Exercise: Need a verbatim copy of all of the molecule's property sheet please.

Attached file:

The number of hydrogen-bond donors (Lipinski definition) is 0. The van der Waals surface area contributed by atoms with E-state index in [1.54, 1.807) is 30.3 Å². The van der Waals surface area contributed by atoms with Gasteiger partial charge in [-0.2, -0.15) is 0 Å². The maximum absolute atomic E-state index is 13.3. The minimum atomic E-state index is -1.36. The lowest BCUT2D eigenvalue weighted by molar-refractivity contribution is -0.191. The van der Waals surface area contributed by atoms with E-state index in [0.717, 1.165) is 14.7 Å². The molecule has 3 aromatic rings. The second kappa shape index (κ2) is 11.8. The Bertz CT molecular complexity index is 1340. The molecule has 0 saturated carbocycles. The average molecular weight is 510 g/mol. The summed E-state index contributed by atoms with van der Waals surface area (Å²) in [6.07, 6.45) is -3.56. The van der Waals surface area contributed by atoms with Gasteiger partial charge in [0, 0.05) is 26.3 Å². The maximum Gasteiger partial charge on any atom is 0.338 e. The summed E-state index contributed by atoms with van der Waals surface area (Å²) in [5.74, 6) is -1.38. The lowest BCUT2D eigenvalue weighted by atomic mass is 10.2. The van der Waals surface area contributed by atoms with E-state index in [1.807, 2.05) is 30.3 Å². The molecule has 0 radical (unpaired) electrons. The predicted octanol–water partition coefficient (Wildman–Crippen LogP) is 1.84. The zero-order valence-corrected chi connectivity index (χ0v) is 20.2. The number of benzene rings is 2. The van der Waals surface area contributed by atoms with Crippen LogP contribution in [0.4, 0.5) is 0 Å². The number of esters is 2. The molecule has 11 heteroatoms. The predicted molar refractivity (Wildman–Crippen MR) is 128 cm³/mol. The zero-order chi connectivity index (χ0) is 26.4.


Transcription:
The number of hydrogen-bond donors (Lipinski definition) is 0. The van der Waals surface area contributed by atoms with E-state index in [1.54, 1.807) is 30.3 Å². The van der Waals surface area contributed by atoms with Gasteiger partial charge in [-0.2, -0.15) is 0 Å². The maximum absolute atomic E-state index is 13.3. The minimum atomic E-state index is -1.36. The lowest BCUT2D eigenvalue weighted by molar-refractivity contribution is -0.191. The van der Waals surface area contributed by atoms with E-state index in [0.717, 1.165) is 14.7 Å². The molecule has 3 aromatic rings. The second kappa shape index (κ2) is 11.8. The Bertz CT molecular complexity index is 1340. The molecule has 0 saturated carbocycles. The average molecular weight is 510 g/mol. The summed E-state index contributed by atoms with van der Waals surface area (Å²) in [6.07, 6.45) is -3.56. The van der Waals surface area contributed by atoms with Gasteiger partial charge in [0, 0.05) is 26.3 Å². The maximum Gasteiger partial charge on any atom is 0.338 e. The summed E-state index contributed by atoms with van der Waals surface area (Å²) in [5.74, 6) is -1.38. The lowest BCUT2D eigenvalue weighted by atomic mass is 10.2. The van der Waals surface area contributed by atoms with E-state index in [1.807, 2.05) is 30.3 Å². The molecule has 0 radical (unpaired) electrons. The predicted octanol–water partition coefficient (Wildman–Crippen LogP) is 1.84. The zero-order valence-corrected chi connectivity index (χ0v) is 20.2. The number of benzene rings is 2. The van der Waals surface area contributed by atoms with Crippen LogP contribution in [0.4, 0.5) is 0 Å². The number of esters is 2. The molecule has 11 heteroatoms. The predicted molar refractivity (Wildman–Crippen MR) is 128 cm³/mol. The zero-order chi connectivity index (χ0) is 26.4.